Court backs ex-Apple engineer who says he was left off inventors’ list

Luke Dormehl for Cult of Mac:

The ex-Apple engineer who claims he helped invent “Find My iPhone” and other features has beaten Apple in a preliminary court hearing.

Apple lost its bid to dismiss the former employee’s lawsuit earlier this week. The suit claims Apple left him off a list of five patents on which he was a rightful co-inventor. Along with “Find My iPhone,” Darren Eastman also notably worked on Passbook, the electronic ticketing system.

Kieren McCarthy for The Register:

While the court didn’t rule on the actual merit of those claims – that is what the requested jury trial would have to figure out – it dismissed Apple’s assertion that there wasn’t a case to answer. This may give some credence to Eastman’s case, which has been amended to include in-depth explanations of what he did and how his work directly connects to the patents themselves.

The court is clearly sympathetic to Eastman’s case, making several jabs at Apple’s case including admonishing it at one point for ignoring a key legal case that made the opposite case to Apple’s argument.

As for Eastman, he claims to have been contacted by a number of former and current Apple employees who say the same thing happened to them: the corporate giant patented their work without giving due credit.

MacDailyNews Take: If Eastman deserves to be on the patents, he should be added to them. Let a court of law decide.

13 Comments

    1. Are you implying that an employee should have no recourse against such wrongdoing by his former employer? Why?

      Of course there are frivolous lawsuits but that only reminds us how stupid and greedy a few humans are, and how continued legal reforms are needed. (That’s REGULATION, righties.)

      The vast majority of litigation is done as a last resort, with legitimate cause.

      1. When you work for a company and everything is payed and supplied by them you are owned by them, how many pieces of paper did he sign to work for Apple. If you are a inventor do not work for a company it never ends well for you…..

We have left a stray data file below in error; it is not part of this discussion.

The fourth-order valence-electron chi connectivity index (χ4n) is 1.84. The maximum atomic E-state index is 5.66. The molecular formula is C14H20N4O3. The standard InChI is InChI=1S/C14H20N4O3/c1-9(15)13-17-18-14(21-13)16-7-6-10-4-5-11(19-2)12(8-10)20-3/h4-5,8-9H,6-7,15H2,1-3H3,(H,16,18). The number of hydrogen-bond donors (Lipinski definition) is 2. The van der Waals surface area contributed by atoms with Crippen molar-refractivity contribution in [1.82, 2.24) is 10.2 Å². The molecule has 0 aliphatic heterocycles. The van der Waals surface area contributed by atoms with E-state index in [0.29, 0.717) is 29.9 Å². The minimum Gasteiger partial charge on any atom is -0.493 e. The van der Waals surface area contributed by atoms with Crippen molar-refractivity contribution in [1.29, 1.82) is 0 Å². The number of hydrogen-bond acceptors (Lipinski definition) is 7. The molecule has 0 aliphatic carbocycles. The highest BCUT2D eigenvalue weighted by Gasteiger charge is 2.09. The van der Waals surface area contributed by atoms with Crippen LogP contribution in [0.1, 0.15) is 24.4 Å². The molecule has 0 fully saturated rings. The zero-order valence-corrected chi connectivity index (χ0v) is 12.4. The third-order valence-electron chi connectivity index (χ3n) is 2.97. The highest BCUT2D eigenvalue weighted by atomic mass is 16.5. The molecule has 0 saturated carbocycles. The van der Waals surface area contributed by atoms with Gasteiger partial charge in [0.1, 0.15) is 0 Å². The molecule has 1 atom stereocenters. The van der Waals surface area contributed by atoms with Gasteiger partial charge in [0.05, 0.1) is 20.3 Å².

1. Even if there’s a clause about this in Eastman’s employment contract, Apple still has to name all actual inventors. The rule is up to USPTO Rules and Laws, not Apple or Eastman.

  1. Actually, no surprise in America that politics plays a role in whom is credited in patents (and etc) and whom is left out. This case might have merit. Let the jury of peers decide. Apparnently either there was no internal Apple way to address the issue or they refused to proceed or ruled against him. Nothing surprises in corporate America.

  2. What’s in this, to deny an employee, credit? I can understand an employee wanting recognition, but can’t understand the gain or loss on the part of Apple. They own the work already. It’s not like a bonus is on the line or anything.

    1. Actually Apple does pay employees (and even ex-employees) a bonus for granted patents. But the amount is negligible compared to the legal cost of fighting this, or to the PR cost of being jerks to their own employees.

      1. Something is amiss here. I can’t imagine that it’s corporate policy to behave this way. There might be a disgruntled manager/vp or even employee, vs a general plan to short the brain trust.

        Regarding this specific lawsuit and ex-employee. He pissed someone off.

        There’s a saying. If you want to get something done, sometimes it better to let someone else take credit for it.

        Mission before glory.

  3. What “relief” is the guy looking for? Does he just want his name on the patent to satisfy his ego? Maybe Apple can provide an addendum to the patent adding his name.

    In terms of cash I’ll bet that Apple has already paid out what they consider a reasonable amount – like his salary, bonuses and all the various perks, What else would he be entitled to? And is that worth the high legal fee he will be facing if his attorneys are not working on a commission.

    A waste of time IMHO

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